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Evaluating innovation investment outcomes of government venture funding: a longitudinal, multi-level, multi-source analysis of small firms in the U.S.

Scedrova, Ana 2016. Evaluating innovation investment outcomes of government venture funding: a longitudinal, multi-level, multi-source analysis of small firms in the U.S. PhD Thesis, Cardiff University.
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Abstract

The study examines the role of government venture funding in facilitating entrepreneurship and innovation. In particular, the study integrates financial and behavioural perspectives in a unified framework to analyse the determinants and outcomes of innovation investments designed to help small firms commercialise their research and development activities. On the one hand, it draws upon real options reasoning theory to understand the effects of various resource allocation strategies on investment yield and firm performance. On the other hand, it uses signalling theory and the attention- based view to examine which individual-, project- and firm-level characteristics affect early- and late- stage funding allocation decisions, and whether these signals are also accurate predictors of investment yield and firm performance. To investigate government investment patterns, 367 projects from 275 firms that participated in the Small Business Innovation Research (SBIR) programme administered by the National Health Institute in the U.S. were analysed over a seven-year period from 2006 to 2012 using a combination of statistical and econometric techniques. First, the study finds that the formal real options reasoning (ROR) structure evident in the composition and execution of the government venture funding programme is only intuitively underpinned by the real options logic of decision-making. The results reveal that high initial funding commitment and continuation of government venture funding have a diminishing effect on return on investment, whereas consistent matching of funding decisions in line with ROR allows to extract value from staged investments. Second, drawing on signalling theory and attention-based view helps uncover discrepancies between prescribed and actual investment behaviour. Third, to benefit from options-like investments, firms require different combinations of skills and capabilities depending on their experience and the target performance outcome. In sum, the study adds to the empirical body of literature analysing the tension between economic logic of efficient resource allocation and behavioural and cognitive effects on rational sense- making. The analysis delineates boundary conditions of real options reasoning in the context of government venture funding, which provides important implications for strategic management theory and research policy.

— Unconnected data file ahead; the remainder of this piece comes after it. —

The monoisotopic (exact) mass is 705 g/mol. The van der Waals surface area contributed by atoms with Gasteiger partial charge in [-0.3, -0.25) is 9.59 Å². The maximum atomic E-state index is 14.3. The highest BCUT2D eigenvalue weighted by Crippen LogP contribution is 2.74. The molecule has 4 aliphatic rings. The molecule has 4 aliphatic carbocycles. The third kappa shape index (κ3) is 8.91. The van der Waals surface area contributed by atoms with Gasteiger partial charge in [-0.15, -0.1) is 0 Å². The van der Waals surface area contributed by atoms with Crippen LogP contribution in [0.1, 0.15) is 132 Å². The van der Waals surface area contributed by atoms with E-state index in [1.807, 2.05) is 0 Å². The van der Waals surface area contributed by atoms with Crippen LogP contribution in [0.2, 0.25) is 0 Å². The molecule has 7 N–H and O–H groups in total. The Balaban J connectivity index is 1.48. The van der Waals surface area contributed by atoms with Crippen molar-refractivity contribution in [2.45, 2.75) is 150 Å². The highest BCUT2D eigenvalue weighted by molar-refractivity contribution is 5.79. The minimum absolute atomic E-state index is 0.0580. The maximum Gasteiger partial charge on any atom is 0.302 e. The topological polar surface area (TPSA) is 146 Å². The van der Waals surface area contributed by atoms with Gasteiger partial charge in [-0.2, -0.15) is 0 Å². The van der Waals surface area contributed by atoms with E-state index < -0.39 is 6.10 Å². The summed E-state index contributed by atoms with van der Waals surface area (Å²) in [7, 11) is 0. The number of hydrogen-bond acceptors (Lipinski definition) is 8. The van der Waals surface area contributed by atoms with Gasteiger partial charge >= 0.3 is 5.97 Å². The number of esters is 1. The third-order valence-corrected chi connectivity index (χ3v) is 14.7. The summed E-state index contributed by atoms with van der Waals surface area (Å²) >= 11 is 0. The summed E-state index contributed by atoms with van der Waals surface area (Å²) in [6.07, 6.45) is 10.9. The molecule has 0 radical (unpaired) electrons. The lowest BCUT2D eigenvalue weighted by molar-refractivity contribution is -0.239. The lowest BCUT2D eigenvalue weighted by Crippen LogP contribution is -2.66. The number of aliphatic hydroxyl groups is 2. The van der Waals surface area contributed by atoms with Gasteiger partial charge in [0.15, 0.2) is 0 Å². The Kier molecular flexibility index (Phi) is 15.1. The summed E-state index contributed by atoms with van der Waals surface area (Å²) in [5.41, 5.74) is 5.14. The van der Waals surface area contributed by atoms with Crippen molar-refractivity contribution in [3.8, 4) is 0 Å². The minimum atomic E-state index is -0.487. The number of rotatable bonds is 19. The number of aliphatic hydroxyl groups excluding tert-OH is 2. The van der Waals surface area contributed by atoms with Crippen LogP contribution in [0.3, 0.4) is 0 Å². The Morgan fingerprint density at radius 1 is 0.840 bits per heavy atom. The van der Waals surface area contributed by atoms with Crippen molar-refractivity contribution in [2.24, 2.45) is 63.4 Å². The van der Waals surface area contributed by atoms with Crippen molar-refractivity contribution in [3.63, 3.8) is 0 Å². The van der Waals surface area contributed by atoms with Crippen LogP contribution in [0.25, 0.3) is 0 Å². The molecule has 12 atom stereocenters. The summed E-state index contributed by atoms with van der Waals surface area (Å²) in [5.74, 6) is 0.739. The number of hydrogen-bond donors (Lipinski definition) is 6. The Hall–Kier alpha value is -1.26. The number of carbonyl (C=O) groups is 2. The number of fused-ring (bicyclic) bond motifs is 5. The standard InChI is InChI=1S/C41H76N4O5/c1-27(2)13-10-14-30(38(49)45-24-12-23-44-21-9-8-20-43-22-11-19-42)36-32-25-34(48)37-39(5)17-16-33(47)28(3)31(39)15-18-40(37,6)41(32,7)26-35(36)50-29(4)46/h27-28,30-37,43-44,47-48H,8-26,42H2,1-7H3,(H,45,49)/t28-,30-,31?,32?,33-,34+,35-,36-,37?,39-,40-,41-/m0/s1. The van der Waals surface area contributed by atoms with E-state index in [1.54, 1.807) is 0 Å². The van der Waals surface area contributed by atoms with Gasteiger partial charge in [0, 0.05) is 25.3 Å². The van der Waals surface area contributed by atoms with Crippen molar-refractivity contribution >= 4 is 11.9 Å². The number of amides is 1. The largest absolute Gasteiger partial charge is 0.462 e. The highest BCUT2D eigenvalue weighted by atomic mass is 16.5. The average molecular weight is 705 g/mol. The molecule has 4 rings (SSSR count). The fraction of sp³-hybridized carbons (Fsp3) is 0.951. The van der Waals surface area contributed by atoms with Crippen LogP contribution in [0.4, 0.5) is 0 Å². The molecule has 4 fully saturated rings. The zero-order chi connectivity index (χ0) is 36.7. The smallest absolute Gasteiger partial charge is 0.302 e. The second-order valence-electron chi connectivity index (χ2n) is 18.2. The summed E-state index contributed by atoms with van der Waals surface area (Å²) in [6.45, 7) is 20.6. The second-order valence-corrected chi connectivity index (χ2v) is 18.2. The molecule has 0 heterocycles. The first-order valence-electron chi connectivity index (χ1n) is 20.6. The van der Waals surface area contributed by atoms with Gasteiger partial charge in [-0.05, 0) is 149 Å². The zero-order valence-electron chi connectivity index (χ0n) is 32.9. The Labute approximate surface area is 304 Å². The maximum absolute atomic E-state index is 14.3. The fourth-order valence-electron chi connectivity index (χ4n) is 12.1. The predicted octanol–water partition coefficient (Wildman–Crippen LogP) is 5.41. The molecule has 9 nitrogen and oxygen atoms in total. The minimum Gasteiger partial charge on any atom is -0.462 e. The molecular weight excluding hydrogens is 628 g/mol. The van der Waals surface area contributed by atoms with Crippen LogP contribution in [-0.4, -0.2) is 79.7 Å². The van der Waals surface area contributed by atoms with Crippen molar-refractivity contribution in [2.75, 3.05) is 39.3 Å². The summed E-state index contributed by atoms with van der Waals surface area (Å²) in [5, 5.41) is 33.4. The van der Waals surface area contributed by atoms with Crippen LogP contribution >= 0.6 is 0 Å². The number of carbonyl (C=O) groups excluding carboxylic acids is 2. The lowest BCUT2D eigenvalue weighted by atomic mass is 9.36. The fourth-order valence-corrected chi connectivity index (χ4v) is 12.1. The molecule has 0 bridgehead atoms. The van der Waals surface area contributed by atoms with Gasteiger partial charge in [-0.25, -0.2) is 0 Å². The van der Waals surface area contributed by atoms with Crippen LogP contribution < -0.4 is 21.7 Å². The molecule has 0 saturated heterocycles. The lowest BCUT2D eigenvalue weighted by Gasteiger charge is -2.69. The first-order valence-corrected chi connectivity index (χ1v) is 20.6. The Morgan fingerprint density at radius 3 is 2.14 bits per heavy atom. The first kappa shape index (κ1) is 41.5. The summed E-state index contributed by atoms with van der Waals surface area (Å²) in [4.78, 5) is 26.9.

Item Type: Thesis (PhD)
Date Type: Completion
Status: Unpublished
Schools: Business (Including Economics)
Subjects: H Social Sciences > HD Industries. Land use. Labor
Date of First Compliant Deposit: 22 February 2017
Last Modified: 01 Nov 2017 10:34
URI: http://orca.cf.ac.uk/id/eprint/98469

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